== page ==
Benson officials battle over town's first fire engine
Posted March 1, 2010
Benson, N.C. — Benson’s first fire engine, dating back to 1907, has become the center of a battle between the town’s fire department and a former commissioner.
When the fire department had no place to store the relic, former Benson Commissioner Nathan Blackmon offered to store the horse-drawn water pumper in his showroom at Blackmon’s Auto Sales on Wall Street.
For the past 20 years, the truck has sat among classic Oldsmobiles, Chevys and Fords.
“The town has offered to pay him (Blackmon) for storage, for housing it over the years,” fire chief Alan Johnson said.
Town commissioners have tried several times to get the fire engine back from Blackmon.
“The only recourse we have now is to seek satisfaction through the courts,” Commissioner Fred Nelson said.
Blackmon had said when the renovated Benson Museum of Local History opens later this year, “he would be the one to put it” there,” Johnson said.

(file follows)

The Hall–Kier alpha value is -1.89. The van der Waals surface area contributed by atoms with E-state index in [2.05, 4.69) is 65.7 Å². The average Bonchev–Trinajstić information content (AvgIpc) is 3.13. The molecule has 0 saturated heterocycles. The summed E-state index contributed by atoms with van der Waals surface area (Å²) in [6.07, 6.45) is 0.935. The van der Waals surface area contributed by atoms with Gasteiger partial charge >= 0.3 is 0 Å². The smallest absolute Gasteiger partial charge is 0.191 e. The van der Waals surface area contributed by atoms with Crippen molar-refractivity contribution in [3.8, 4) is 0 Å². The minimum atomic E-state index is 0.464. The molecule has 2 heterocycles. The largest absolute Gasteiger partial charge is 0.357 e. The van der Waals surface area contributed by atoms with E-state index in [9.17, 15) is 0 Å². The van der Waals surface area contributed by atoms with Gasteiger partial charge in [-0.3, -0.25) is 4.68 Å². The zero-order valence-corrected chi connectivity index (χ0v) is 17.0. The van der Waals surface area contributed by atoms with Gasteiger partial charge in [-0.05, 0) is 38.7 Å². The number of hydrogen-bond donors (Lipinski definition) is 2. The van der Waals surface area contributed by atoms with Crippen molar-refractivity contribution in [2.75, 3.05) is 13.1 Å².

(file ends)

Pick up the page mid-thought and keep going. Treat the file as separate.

Blackmon told WRAL News on Monday that he had planned to give the fire engine to the museum, but will not be doing so anymore. He declined to comment further, noting the issue would be settled in court.
An attorney for Blackmon, LaVonda Wood of Benson, said it would be improper for her to comment about the matter.
Benson officials contend the fire engine belongs to the town not Blackmon.
“We feel that it belongs to the town and the people in town,” Nelson said.
Commissioners say the engine was never deemed surplus property, so it couldn’t be offered for sale. “There’s no record that it was ever given or sold to anyone,” Nelson said.
Nelson said firefighters raised more than $1,300 to repair the truck's wheels in 2004. “They worked hard to get the funds up to be able to refurbish it,” he said.
Johnson said Blackmon allowed the wheels to be put on.